A few weeks ago, George suggested using a blogging client as a backup method.
I’d actually stopped using one some time ago. It wasn’t really a conscious decision; I simply had fewer occasions for cross-posting and after my 2012 experience of a plugin gone bad, I got a lot more careful about redundant backups.
George’s post piqued my curiosity, though. What blogging clients are available these days? I knew about MarsEdit, of course, but I didn’t know what else might be out there, so I did a little searching. I didn’t come up with another blogging client, because I got distracted by a writing app for Mac and iOS whose name I recognized: Ulysses. I think it popped up in my search because they recently added the ability to publish to WordPress. (That ability seems to be limited to posts; if there’s a way to publish a WordPress page, I haven’t found it yet. Users looking for a full-on blogging client will need to look elsewhere.)
I’d tried Ulysses a few years ago, and I just couldn’t quite get my mind around it. At that time, I was relatively new to working in Markdown, so that might have been part of it. I also couldn’t quite get the hang of Daedalus Touch, the mobile companion app — which was quite different from Ulysses visually.
In the meantime, Ulysses has been updated and made available for iOS — and the user interface on the Mac and iPad is nearly identical. (The iPhone interface is adapted a bit to account for the much smaller screen, but it’s very intuitive; if you’ve used Ulysses on a Mac or iPad, you’ll have no trouble with the iPhone version).
Ulysses is pricey compared to many applications: $44.99 for the Mac version, and $24.99 for iOS. Fortunately, there’s a demo available for Mac. I already had a license from the last time I looked at the software, so it was a simple matter for me to try it out again. (Apparently I must have tried an earlier version of Ulysses for iOS, too, though I don’t remember that.)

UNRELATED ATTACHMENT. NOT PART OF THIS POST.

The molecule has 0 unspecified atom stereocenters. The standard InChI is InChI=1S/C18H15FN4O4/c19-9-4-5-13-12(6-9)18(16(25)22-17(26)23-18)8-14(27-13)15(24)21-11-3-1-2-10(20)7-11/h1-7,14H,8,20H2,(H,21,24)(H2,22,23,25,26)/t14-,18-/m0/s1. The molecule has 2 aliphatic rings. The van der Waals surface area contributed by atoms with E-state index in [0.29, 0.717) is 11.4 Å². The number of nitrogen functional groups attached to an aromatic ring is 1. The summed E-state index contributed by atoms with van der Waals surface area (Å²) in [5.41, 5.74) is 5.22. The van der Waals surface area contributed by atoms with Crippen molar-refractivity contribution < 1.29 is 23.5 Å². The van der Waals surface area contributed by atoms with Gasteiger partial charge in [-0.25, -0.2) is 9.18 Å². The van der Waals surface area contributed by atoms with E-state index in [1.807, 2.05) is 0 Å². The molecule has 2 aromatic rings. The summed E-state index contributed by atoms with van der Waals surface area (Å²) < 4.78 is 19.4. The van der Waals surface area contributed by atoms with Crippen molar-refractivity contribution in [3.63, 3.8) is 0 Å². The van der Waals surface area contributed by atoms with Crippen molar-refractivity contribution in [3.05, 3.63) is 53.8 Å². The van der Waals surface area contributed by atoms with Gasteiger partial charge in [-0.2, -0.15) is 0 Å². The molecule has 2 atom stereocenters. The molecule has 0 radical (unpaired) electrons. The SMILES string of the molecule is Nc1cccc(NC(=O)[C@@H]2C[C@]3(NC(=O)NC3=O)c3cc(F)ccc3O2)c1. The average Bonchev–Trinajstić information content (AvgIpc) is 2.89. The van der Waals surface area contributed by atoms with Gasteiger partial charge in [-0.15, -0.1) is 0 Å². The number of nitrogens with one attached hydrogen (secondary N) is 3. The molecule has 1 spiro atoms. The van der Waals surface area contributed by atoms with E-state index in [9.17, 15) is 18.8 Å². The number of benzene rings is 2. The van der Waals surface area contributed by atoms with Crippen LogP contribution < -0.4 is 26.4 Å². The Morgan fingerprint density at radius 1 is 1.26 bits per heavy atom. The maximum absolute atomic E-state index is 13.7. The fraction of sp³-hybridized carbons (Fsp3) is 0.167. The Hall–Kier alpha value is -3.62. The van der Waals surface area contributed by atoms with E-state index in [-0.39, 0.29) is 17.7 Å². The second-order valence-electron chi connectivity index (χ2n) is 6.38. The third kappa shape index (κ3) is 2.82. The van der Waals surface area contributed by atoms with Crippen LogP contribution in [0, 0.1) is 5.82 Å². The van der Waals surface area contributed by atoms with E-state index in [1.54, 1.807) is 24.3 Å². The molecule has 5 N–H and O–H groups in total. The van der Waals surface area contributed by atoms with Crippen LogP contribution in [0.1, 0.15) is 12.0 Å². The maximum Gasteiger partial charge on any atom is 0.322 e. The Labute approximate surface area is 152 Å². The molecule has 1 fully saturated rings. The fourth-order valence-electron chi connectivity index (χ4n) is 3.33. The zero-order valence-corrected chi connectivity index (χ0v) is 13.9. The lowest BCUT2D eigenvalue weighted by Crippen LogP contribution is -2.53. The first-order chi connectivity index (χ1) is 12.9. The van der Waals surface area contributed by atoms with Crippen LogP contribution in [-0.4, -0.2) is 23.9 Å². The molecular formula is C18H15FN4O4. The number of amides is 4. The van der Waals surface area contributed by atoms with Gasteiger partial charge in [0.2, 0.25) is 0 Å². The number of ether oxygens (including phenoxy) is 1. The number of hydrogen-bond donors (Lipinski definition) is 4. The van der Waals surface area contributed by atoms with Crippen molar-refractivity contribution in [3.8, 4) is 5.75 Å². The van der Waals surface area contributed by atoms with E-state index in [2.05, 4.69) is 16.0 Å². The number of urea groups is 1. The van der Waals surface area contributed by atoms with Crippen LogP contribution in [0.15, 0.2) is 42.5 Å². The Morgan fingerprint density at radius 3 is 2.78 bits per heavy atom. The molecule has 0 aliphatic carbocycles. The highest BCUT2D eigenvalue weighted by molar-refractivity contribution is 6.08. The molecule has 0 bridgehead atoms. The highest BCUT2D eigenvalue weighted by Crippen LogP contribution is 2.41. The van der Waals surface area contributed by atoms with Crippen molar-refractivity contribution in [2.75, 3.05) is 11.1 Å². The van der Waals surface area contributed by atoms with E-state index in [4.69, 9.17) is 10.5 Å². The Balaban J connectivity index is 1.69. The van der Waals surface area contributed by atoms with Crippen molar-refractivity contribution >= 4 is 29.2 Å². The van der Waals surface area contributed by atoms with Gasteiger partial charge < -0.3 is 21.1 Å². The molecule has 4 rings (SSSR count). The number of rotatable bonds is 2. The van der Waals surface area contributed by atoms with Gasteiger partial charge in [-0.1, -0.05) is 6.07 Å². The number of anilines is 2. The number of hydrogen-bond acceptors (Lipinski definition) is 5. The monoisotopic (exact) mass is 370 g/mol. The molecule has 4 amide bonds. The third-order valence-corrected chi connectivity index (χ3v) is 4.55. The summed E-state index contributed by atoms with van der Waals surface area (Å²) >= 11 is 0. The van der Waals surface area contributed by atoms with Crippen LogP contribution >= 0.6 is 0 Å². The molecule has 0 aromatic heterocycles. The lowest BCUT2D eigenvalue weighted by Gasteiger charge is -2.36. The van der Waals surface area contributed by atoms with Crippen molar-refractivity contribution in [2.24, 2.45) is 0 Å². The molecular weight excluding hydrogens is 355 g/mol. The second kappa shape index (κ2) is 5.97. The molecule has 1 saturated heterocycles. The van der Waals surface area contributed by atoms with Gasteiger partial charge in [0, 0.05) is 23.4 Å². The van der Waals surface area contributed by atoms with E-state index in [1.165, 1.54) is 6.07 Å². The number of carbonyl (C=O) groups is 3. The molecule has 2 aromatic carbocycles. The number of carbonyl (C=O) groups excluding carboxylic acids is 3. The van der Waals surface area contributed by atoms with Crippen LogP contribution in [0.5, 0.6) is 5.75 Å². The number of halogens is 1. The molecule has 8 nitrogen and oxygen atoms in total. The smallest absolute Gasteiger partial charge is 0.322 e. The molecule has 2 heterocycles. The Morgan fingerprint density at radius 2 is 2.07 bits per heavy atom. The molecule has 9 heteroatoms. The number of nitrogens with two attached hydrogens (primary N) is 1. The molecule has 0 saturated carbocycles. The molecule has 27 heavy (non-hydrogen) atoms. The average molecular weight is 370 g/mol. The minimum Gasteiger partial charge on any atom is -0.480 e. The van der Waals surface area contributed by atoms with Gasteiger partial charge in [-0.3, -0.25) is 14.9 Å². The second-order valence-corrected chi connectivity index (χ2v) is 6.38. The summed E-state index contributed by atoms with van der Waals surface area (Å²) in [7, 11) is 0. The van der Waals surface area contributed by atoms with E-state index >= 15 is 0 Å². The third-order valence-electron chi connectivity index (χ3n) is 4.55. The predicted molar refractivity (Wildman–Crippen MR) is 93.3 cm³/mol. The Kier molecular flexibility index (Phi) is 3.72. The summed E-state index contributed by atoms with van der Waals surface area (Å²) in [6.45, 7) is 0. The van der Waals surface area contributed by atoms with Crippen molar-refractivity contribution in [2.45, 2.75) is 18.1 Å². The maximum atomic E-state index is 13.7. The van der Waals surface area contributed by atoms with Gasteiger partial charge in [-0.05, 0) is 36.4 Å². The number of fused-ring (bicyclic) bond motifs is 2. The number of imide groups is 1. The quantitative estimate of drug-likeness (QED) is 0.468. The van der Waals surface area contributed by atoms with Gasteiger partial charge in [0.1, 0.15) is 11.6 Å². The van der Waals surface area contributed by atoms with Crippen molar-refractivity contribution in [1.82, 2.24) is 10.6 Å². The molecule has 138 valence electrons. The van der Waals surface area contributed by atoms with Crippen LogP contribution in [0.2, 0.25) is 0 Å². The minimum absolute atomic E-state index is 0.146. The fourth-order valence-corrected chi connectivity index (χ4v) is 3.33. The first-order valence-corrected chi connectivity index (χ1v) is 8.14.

This time, I was hooked. Maybe it’s because I’m more familiar with Markdown, and use it for most of my writing now. Maybe it’s because the iOS version is so very close to the desktop version. I’m not sure.
What I can say is this: Ulysses’ organization makes sense. Sheets form a group. Groups can be organized into folders. It’s possible to export one sheet at a time to one’s preferred format, or to treat several sheets as one large project. (And to explain how it all functions, Ulysses includes (in the Mac app, at least) four groups of sheets that introduce the user to key features of the software. Everything syncs seamlessly via iCloud.1 I can start a piece of writing on my Mac at home, and pick up where I left off when I get to the office. If I have an idea for a piece of writing while I’m out and about, I can just make a quick note on my phone, and it will be in my list of sheets, ready to work on when I get back to a proper keyboard. It just works.
Ulysses can export to plain text, HTML, ePub, PDF, and DOCX formats. It can also, as noted above, publish posts to WordPress blogs (both self-hosted and those hosted at WordPress.com). About the only thing I’ve found that Ulysses doesn’t handle well is Markdown tables. But, because Ulysses uses plain text, there are easy solutions. One possibility is to use Marked2. Or one might just take a page out of Lincoln’s playbook and use Pandoc.
It’s only been a few weeks, but I really don’t see myself going back to other applications for my day-to-day writing tasks.
What about you, though? Do you have a favorite writing application? What do you like best about it? Let us know in the comments.
[CC-licensed photo from a screenshot by the author.]
- It’s possible to add “external folders,” including folders from Dropbox, if one prefers —- though those folders have to be added on every device. ??
from ProfHacker » Amy CavenderProfHacker – Blogs – The Chronicle of Higher Education http://ift.tt/2bl1v5u